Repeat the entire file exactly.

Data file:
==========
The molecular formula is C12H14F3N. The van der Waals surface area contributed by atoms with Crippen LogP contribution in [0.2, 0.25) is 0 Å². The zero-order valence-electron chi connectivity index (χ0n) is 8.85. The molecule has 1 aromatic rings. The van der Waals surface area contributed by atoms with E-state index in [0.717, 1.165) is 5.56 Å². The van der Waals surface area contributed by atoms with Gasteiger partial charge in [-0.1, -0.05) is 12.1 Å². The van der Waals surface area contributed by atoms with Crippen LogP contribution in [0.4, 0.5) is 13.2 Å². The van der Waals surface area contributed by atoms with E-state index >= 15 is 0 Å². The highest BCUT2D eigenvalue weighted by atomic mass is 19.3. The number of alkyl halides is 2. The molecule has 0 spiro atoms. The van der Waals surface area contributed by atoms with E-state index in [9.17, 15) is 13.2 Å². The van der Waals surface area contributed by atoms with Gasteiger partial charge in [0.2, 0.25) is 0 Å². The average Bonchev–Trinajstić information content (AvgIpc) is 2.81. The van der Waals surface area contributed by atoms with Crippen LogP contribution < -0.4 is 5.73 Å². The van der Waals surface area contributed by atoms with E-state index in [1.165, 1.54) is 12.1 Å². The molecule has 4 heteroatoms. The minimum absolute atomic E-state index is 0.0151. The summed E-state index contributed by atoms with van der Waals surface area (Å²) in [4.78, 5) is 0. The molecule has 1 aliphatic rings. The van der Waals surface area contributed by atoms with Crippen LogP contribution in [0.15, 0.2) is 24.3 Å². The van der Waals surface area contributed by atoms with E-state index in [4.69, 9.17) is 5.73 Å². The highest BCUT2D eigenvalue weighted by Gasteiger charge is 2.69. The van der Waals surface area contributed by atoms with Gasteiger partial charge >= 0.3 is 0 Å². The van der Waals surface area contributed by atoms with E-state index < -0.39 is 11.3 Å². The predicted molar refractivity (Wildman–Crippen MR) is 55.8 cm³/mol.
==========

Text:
The molecular formula is C12H14F3N. The van der Waals surface area contributed by atoms with Crippen LogP contribution in [0.2, 0.25) is 0 Å². The zero-order valence-electron chi connectivity index (χ0n) is 8.85. The molecule has 1 aromatic rings. The van der Waals surface area contributed by atoms with E-state index in [0.717, 1.165) is 5.56 Å². The van der Waals surface area contributed by atoms with Gasteiger partial charge in [-0.1, -0.05) is 12.1 Å². The van der Waals surface area contributed by atoms with Crippen LogP contribution in [0.4, 0.5) is 13.2 Å². The van der Waals surface area contributed by atoms with E-state index >= 15 is 0 Å². The highest BCUT2D eigenvalue weighted by atomic mass is 19.3. The number of alkyl halides is 2. The molecule has 0 spiro atoms. The van der Waals surface area contributed by atoms with E-state index in [9.17, 15) is 13.2 Å². The van der Waals surface area contributed by atoms with Gasteiger partial charge in [0.2, 0.25) is 0 Å². The average Bonchev–Trinajstić information content (AvgIpc) is 2.81. The van der Waals surface area contributed by atoms with Crippen LogP contribution < -0.4 is 5.73 Å². The van der Waals surface area contributed by atoms with E-state index in [1.165, 1.54) is 12.1 Å². The molecule has 4 heteroatoms. The minimum absolute atomic E-state index is 0.0151. The summed E-state index contributed by atoms with van der Waals surface area (Å²) in [4.78, 5) is 0. The molecule has 1 aliphatic rings. The van der Waals surface area contributed by atoms with Crippen LogP contribution in [0.15, 0.2) is 24.3 Å². The van der Waals surface area contributed by atoms with E-state index in [4.69, 9.17) is 5.73 Å². The highest BCUT2D eigenvalue weighted by Gasteiger charge is 2.69. The van der Waals surface area contributed by atoms with Gasteiger partial charge >= 0.3 is 0 Å². The van der Waals surface area contributed by atoms with E-state index < -0.39 is 11.3 Å². The predicted molar refractivity (Wildman–Crippen MR) is 55.8 cm³/mol.